Staunton, March 28 – “If Russians really want change,” Vitaly Portnikov says, they need to focus not on the secondary issue of corruption but on the authoritarianism and aggressiveness of Vladimir Putin. But Aleksey Navalny won’t lead that charge because he supported Putin in 2008 on Georgia and the Kremlin leader’s Anschluss of Crimea in 2014.
Of even greater concern, the Ukrainian commentator says, is the fact that Navalny in his demonstrations against corruption has focused on the actions of Dmitry Medvedev rather than on “the leader of Russian corruption, President Vladimir Putin” (ru.espreso.tv/article/2017/03/27/polytycheskaya_shyzofrenyya_pochemu_rossyyane_protestuyut_protyv_korrupcyy_a_ne_protyv_voyny).
“The paradox in this is htat a large section of its participants – representatives of the so-called ‘creative class’ of Moscow – only a few years ago saw in Medvdev hopes for the liberalization of the regime” and viewed Putin’s return to the office of president “as the most real political catastrophe.”
“Had Medvedev remained chief of state,” Portnikov continues, “many Muscovites despite the complete lack of signs of liberalization and the recent war in Georgia would have been delighted. And the corrupt nature of Medvedev” wouldn’t have bothered them at all given his supposed policy preferences.
Given that, the current demonstrations which “convert Medvedev into the main target of ‘the anti-corruption struggle’ prepare the ground for the seizure by Putin’s siloviki of complete control over the government and financial flows.”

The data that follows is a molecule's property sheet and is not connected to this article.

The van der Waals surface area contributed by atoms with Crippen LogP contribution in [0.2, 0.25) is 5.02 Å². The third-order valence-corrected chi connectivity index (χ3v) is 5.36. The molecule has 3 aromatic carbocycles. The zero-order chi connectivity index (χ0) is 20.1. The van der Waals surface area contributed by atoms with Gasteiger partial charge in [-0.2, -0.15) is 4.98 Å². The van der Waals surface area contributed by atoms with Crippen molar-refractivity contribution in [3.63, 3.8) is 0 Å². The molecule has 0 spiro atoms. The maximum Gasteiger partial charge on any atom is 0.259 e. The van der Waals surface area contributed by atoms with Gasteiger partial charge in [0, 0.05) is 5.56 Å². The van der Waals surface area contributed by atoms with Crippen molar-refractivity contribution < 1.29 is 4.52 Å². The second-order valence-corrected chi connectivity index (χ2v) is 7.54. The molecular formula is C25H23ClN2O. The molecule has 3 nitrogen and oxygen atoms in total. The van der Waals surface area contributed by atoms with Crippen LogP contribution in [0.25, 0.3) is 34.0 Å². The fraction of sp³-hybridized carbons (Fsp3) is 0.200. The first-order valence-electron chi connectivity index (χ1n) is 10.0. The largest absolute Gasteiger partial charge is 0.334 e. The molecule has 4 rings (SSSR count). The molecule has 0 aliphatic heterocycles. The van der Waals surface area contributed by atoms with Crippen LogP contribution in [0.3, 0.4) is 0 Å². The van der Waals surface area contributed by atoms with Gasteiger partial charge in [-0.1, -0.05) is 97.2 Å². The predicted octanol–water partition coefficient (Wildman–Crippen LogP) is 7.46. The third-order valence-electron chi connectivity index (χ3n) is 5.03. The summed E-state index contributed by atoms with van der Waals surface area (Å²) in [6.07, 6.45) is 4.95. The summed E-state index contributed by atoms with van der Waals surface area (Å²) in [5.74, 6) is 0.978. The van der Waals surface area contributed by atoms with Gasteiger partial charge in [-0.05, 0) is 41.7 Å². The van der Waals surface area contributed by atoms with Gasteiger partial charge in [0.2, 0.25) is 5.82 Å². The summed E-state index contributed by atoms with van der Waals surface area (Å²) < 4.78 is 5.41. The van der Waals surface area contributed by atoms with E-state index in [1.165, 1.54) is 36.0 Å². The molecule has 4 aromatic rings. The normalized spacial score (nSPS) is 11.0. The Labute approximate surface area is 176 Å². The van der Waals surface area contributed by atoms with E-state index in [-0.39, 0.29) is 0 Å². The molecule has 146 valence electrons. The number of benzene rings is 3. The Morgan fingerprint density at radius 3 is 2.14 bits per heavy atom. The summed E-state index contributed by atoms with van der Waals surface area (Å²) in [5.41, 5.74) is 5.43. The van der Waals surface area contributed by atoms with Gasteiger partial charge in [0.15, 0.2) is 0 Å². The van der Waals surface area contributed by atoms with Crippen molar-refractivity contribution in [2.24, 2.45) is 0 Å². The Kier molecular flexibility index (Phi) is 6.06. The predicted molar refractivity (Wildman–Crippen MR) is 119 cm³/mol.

“I will not assert,” Portnikov says, “that now Putin doesn’t control the government. He does. But he doesn’t completely control all financial flows, and this means that the Russian president simply cannot take all means for the realization of his own plans, among which it is completely possible a major war.”
Now, focusing on corruption and especially corruption at the level of Medvedev rather than Putin as if these were the most important thing is a distraction. But the problem here is an even deeper one, the Ukrainian analyst says.
Portnikov argues that he wouldn’t “accuse Russians of political schizophrenia” on that basis alone given that Ukrainians too have suffered from some of the same attitudes and sought to avoid mass actions even when they faced the illegal formation of a government and other violations before the Maidan.
“The first real mass action in Kyiv and other cities of the country began only after the government’s refusal to follow the course of European integration which the powers themselves had so enthusiastically promoted,” Portnikov says. “But even the participants of this action explained that they did not want confrontation with the powers that be.”
But then “the Yanukovich regime committed a fatal mistake – fatal for itself but a salvation for the country – by deciding not to sign the agreement [with Europe] and to disperse by force the students. Political schizophrenia [in Ukraine] ended with that, and the Maidan began, a genuine Maidan.”
What is taking place in Russia and “by the way, in Belarus” is exactly what occurred in Ukraine “before the real Maidan.” What will happen next, Portnikov says, “xdepends on how the Russian authorities conduct themselves and how Russian society does as well.”
For a real protest to take off, he suggests, the authorities will have to ask with “unmotivated cruelty” and “ignore any demands of the citizens;” and “these citizens will then have the support of millions of their compatriots who are ready to go into the street and defend those arrested and beaten.”
The Russian powers that be have “always acted with unjustified cruelty.” Dispersing a student demonstration is nothing, but what is striking so far is that no one sees “the millions of compatriots” ready to come out in their support. “But for a real protest, for the collapse of the regime, these millions are required, just as they were required in Kyiv.”